|2||Marianske Radcice, Ustecky|
|7||Dolni Lhota, Moravskoslezsky|
|8||Usti nad Labem, Ustecky|
|10||Novy Knin, Central Bohemia|
(local time)SEE WORLD AQI RANKING
12:58, Aug 13
live AQI index
|Air pollution level||Air quality index||Main pollutant|
|Good|| 46 US AQI||O3|
PM2.5 concentration in Plzen is currently 1.8 times the WHO annual air quality guideline value
|Open your windows to bring clean, fresh air indoors|
|Enjoy outdoor activities|
|Wednesday, Aug 10|
Good 34 US AQI
|Thursday, Aug 11|
Good 36 US AQI
|Friday, Aug 12|
Good 31 US AQI
Good 46 US AQI
|Sunday, Aug 14|
Moderate 61 US AQI
|Monday, Aug 15|
Moderate 64 US AQI
|Tuesday, Aug 16|
Moderate 58 US AQI
|Wednesday, Aug 17|
Moderate 57 US AQI
|Thursday, Aug 18|
Moderate 61 US AQI
|Friday, Aug 19|
Good 42 US AQI
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Plzeň is a city in the Czech Republic, about 90 kilometres west of Prague in western Bohemia, it is the fourth most populous city in the Czech Republic. According to a census conducted in 2021, Plzeň had an estimated population of approximately 175,200 people.
Towards the end of 2021, Plzeň was experiencing a period of air quality that could be classed as being “Moderate” with a US AQI reading of 52. This United States Air Quality Index number is calculated using the levels of six of the most commonly occurring air pollutants, such as nitrogen dioxide, sulphur dioxide, ozone, carbon monoxide and both sizes of particulate matter, which are PM2.5 and PM10. It can then be used as the metric when comparing air quality in other cities around the world. If data is unavailable for all 6 pollutants, a figure can still be calculated by using what figures there are. For Plzeň, all six pollutants were recorded which were; PM2.5 - 12.5 µg/m³, PM10 - 15 µg/m³, ozone (O3) - 45.9 µg/m³, nitrogen dioxide (NO2) - 11 µg/m³, sulphur dioxide (SO2) - 6.3 µg/m³ and carbon monoxide (CO) - 0.3 µg/m³. The figures are quoted in microns per cubic metre.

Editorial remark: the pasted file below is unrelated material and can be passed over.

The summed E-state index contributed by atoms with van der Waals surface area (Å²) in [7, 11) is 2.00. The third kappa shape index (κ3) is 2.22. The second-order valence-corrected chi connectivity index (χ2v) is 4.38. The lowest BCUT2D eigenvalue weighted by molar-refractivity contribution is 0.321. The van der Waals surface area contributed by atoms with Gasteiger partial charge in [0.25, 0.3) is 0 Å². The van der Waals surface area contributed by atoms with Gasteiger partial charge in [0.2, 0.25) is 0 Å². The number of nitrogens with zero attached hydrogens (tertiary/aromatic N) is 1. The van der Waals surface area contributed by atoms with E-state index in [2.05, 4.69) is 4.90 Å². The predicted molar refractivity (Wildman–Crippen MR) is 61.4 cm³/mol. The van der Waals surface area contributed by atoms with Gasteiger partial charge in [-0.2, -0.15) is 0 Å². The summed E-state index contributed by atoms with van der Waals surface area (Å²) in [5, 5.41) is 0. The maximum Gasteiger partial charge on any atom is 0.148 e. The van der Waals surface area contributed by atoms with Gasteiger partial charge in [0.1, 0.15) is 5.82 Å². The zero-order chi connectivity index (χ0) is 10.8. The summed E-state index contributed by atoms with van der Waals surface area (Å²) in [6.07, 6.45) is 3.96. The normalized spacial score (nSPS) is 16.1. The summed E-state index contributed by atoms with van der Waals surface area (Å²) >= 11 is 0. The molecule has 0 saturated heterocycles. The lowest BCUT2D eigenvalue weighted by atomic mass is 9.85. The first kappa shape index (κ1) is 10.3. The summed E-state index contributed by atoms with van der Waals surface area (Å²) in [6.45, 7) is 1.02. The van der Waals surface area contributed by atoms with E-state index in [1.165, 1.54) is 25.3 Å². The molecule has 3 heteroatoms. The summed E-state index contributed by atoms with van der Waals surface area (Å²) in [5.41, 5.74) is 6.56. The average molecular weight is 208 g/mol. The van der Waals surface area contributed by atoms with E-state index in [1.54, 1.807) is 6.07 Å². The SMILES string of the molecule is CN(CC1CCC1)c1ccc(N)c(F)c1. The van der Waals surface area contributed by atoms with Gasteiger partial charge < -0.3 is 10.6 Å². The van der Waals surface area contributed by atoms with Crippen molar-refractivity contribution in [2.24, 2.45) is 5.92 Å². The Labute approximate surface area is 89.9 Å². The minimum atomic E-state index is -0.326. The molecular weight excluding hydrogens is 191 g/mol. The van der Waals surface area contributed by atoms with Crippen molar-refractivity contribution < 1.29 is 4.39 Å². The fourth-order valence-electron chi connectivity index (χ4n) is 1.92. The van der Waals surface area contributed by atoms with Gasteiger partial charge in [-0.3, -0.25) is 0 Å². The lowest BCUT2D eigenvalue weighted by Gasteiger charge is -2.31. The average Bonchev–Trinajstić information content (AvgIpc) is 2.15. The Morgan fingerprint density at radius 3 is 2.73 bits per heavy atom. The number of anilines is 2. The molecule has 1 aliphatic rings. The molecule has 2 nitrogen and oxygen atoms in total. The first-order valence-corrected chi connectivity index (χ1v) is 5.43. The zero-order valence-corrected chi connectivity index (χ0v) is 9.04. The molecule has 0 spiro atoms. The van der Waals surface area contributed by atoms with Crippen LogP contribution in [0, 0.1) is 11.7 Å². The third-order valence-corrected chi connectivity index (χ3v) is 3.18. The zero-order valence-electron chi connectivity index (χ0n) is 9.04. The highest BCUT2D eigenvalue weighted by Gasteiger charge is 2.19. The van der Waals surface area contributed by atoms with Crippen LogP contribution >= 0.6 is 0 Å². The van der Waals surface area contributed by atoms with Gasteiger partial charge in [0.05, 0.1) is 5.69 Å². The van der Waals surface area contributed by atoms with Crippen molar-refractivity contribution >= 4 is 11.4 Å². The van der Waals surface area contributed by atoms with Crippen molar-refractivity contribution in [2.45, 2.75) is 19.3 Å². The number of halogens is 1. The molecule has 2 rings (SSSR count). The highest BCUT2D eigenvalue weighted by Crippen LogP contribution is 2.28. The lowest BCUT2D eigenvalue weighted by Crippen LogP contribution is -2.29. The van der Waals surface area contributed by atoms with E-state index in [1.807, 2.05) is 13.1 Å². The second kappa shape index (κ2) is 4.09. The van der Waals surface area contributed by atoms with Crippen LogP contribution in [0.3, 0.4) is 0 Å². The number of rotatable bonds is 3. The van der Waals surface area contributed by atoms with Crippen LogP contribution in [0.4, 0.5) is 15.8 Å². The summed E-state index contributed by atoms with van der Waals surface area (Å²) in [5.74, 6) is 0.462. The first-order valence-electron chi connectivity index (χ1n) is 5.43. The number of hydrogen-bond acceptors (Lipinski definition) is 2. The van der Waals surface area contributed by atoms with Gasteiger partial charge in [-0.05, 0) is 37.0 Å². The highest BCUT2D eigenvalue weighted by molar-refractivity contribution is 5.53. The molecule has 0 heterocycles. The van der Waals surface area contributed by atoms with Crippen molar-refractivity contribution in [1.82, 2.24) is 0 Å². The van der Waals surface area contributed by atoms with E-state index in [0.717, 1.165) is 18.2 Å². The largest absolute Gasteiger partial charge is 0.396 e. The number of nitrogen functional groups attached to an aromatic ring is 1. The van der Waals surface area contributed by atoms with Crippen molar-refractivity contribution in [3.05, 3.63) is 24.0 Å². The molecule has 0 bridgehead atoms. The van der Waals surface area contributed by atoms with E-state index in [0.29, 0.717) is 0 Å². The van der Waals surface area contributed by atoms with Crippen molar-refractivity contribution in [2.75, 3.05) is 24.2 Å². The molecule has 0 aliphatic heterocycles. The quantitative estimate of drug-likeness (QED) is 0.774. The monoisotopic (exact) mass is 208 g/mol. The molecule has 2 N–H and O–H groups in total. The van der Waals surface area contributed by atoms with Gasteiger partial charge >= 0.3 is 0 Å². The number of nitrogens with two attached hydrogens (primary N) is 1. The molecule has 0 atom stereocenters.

This level of PM2.5 is slightly in excess of the recommended safe level of 10 µg/m³ as suggested by the World Health Organisation (WHO) as being an acceptable level. Although no amount of air pollution is thought of as being safe.
When air pollution is at this elevated level, the given advice would be to remain indoors as much as possible and close all doors and windows to prevent the ingress of more polluted air. Those who are more susceptible to poor quality air should try to avoid venturing outside until the quality improves. If this is unavoidable then a good quality mask should be worn at all times. All groups of people are discouraged from partaking in strenuous exercise, outside. There is a mobile app available from AirVisual.com for most operating systems. This free app informs you of the state of the air in real-time and thus will help you decide what to do or where to go.
Air quality can be very volatile as it can and is affected by many variables. Looking back at figures released for 2020 by IQAir.com, it can easily be seen that the months with the cleanest air were February and from May until the end of September when Plzeň achieved the WHO target figure of less than 10 µg/m³. The cleanest month was February when the figure was 6.4 µg/m³. The month of October returned “Good” air quality with a reading of 10.2 µg/m³. The remaining months of the year returned readings from the “Moderate” category with figures between 12.1 and 35.4 µg/m³. Overall, the worst quality of air was experienced during January when the figure was 21.9 µg/m³.